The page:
It began when Debbie McDermott allowed her daughter Jamie to raise two sheep for a 4-H project. Eventually, her 165-year-old farm was transformed into a successful, family-run, custom fiber processing mill. McDermott’s Stonehedge Fiber Mill, which opened in 1999 in East Jordan, Michigan, now produces more than 700 pounds of yarn monthly for customers in 38 states and Canada. It produces an additional 15,000 pounds monthly for its personal lines of yarn, including Shepherd’s Wool, which is milled and dyed in-house before it’s shipped and sold in about 300 shops. Most garments worn in the United States in the first half of the 20th century were American-made, but the decline of the American textile industry began after World War II, according to knitting and wool industries expert Clara Parkes. She’s a member of the American Sheep Industry — an industry trade group — and author of several books on knitting. In recent years, however, there’s been a slow-growing demand for wool yarn that’s completely produced in the United States, from sheep to skein, Parkes said. By Shireen Korkzan. SENT: 660 words, photos.
_ REGIONAL TRANSPORTATION PLANS: A southeastern Michigan group is taking public comment on a proposed change to two regional transportation plans. The Southeast Michigan Council of Governments is looking at a special amendment to the 2040 Regional Transportation Plan and the Fiscal Year 2017-2020 Transportation Improvement Plan.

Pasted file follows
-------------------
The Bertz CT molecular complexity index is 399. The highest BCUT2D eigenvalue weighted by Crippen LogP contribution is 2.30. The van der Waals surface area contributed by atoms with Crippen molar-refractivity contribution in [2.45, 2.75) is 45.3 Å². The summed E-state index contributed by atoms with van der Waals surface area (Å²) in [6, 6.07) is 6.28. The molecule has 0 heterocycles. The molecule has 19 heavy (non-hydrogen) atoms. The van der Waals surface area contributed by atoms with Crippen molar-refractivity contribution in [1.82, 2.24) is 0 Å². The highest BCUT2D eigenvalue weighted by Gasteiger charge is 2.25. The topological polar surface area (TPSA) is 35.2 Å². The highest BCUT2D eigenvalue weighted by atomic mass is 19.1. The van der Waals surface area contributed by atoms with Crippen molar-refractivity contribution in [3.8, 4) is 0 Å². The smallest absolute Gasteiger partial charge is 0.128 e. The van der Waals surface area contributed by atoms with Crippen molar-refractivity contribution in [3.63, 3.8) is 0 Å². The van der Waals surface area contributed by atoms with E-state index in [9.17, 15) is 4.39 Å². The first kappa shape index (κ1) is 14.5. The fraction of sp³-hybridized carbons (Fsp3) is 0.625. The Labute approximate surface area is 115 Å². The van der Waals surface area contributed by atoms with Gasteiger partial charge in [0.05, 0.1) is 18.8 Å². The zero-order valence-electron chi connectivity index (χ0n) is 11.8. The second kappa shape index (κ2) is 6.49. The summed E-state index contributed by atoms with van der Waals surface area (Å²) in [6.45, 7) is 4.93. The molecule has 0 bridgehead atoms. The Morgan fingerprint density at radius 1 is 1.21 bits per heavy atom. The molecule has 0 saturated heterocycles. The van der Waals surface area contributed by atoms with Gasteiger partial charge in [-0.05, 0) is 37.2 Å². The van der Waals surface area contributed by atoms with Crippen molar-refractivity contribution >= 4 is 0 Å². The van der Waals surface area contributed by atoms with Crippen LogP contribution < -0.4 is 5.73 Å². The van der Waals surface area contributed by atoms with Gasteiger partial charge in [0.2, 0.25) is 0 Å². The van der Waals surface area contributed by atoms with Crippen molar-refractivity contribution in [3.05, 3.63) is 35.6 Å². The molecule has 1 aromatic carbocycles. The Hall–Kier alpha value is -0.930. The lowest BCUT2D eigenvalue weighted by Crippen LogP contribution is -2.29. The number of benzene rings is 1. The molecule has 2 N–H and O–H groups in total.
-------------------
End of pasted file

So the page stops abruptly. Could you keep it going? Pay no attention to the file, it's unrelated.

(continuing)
_ OPERATION GOOD CHEER: Thousands of foster children in Michigan will be getting gifts this Christmas with the help of Operation Good Cheer’s 2,000 volunteers.
ALLEN PARK, Mich. _ The Detroit Lions are doing a lot of losing late in Matt Patricia’s first season. By Larry Lage. UPCOMING: 600 words, photos by 5 p.m.
HKN--PRIMING THE PUMP
When Rasmus Dahlin put pen to paper on his first NHL contract, the reverberations carried to Gothenburg and Lidkoping in his native Sweden. The No. 1 overall pick signing with the Buffalo Sabres earned Sweden more than $250,000 to put back into development. Last year alone, the NHL paid more than $35 million in transfer fees as teams signed European players. There are agreements in place with all the major hockey-producing countries except Russia and Switzerland that allow the free flow of players to the best league in the world. When the world junior championship begins Wednesday in Canada, it will be a showcase of that emerging talent spurred along in Europe and North America by this money. The NHL also sends junior leagues in Canada and the United States over $12 million annually and provides financial support for USA Hockey. By Stephen Whyno. SENT: 840 words, photos.